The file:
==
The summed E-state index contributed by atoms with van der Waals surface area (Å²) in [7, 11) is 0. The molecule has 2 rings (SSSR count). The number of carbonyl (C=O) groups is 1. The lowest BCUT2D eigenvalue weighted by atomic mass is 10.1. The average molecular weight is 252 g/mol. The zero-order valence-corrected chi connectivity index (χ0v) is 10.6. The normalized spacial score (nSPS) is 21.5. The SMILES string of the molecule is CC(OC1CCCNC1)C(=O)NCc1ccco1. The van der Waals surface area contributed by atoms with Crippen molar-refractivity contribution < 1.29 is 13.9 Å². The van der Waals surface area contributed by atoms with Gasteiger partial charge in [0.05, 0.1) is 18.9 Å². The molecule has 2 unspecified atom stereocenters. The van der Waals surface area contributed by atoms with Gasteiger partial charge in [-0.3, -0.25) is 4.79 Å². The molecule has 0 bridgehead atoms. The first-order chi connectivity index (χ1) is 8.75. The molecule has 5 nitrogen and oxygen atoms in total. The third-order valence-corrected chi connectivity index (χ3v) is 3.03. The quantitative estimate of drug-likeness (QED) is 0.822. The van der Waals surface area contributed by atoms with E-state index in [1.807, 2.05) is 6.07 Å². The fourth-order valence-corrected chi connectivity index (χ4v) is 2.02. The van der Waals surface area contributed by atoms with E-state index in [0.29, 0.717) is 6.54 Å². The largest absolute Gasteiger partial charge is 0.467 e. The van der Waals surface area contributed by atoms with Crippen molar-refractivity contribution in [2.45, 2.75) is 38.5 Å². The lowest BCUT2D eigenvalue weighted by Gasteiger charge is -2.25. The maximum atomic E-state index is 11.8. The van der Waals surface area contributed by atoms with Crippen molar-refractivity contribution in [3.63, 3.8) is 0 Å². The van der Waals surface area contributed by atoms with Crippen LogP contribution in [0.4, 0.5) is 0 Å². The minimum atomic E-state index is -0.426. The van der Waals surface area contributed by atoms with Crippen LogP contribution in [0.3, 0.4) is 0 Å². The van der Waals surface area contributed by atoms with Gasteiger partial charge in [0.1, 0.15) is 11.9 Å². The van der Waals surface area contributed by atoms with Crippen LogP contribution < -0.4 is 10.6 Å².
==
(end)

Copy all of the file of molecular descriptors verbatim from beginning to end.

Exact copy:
The summed E-state index contributed by atoms with van der Waals surface area (Å²) in [7, 11) is 0. The molecule has 2 rings (SSSR count). The number of carbonyl (C=O) groups is 1. The lowest BCUT2D eigenvalue weighted by atomic mass is 10.1. The average molecular weight is 252 g/mol. The zero-order valence-corrected chi connectivity index (χ0v) is 10.6. The normalized spacial score (nSPS) is 21.5. The SMILES string of the molecule is CC(OC1CCCNC1)C(=O)NCc1ccco1. The van der Waals surface area contributed by atoms with Crippen molar-refractivity contribution < 1.29 is 13.9 Å². The van der Waals surface area contributed by atoms with Gasteiger partial charge in [0.05, 0.1) is 18.9 Å². The molecule has 2 unspecified atom stereocenters. The van der Waals surface area contributed by atoms with Gasteiger partial charge in [-0.3, -0.25) is 4.79 Å². The molecule has 0 bridgehead atoms. The first-order chi connectivity index (χ1) is 8.75. The molecule has 5 nitrogen and oxygen atoms in total. The third-order valence-corrected chi connectivity index (χ3v) is 3.03. The quantitative estimate of drug-likeness (QED) is 0.822. The van der Waals surface area contributed by atoms with E-state index in [1.807, 2.05) is 6.07 Å². The fourth-order valence-corrected chi connectivity index (χ4v) is 2.02. The van der Waals surface area contributed by atoms with E-state index in [0.29, 0.717) is 6.54 Å². The largest absolute Gasteiger partial charge is 0.467 e. The van der Waals surface area contributed by atoms with Crippen molar-refractivity contribution in [2.45, 2.75) is 38.5 Å². The lowest BCUT2D eigenvalue weighted by Gasteiger charge is -2.25. The maximum atomic E-state index is 11.8. The van der Waals surface area contributed by atoms with Crippen molar-refractivity contribution in [3.63, 3.8) is 0 Å². The van der Waals surface area contributed by atoms with Crippen LogP contribution in [0.4, 0.5) is 0 Å². The minimum atomic E-state index is -0.426. The van der Waals surface area contributed by atoms with Crippen LogP contribution in [0.3, 0.4) is 0 Å². The van der Waals surface area contributed by atoms with Gasteiger partial charge in [0.1, 0.15) is 11.9 Å². The van der Waals surface area contributed by atoms with Crippen LogP contribution < -0.4 is 10.6 Å².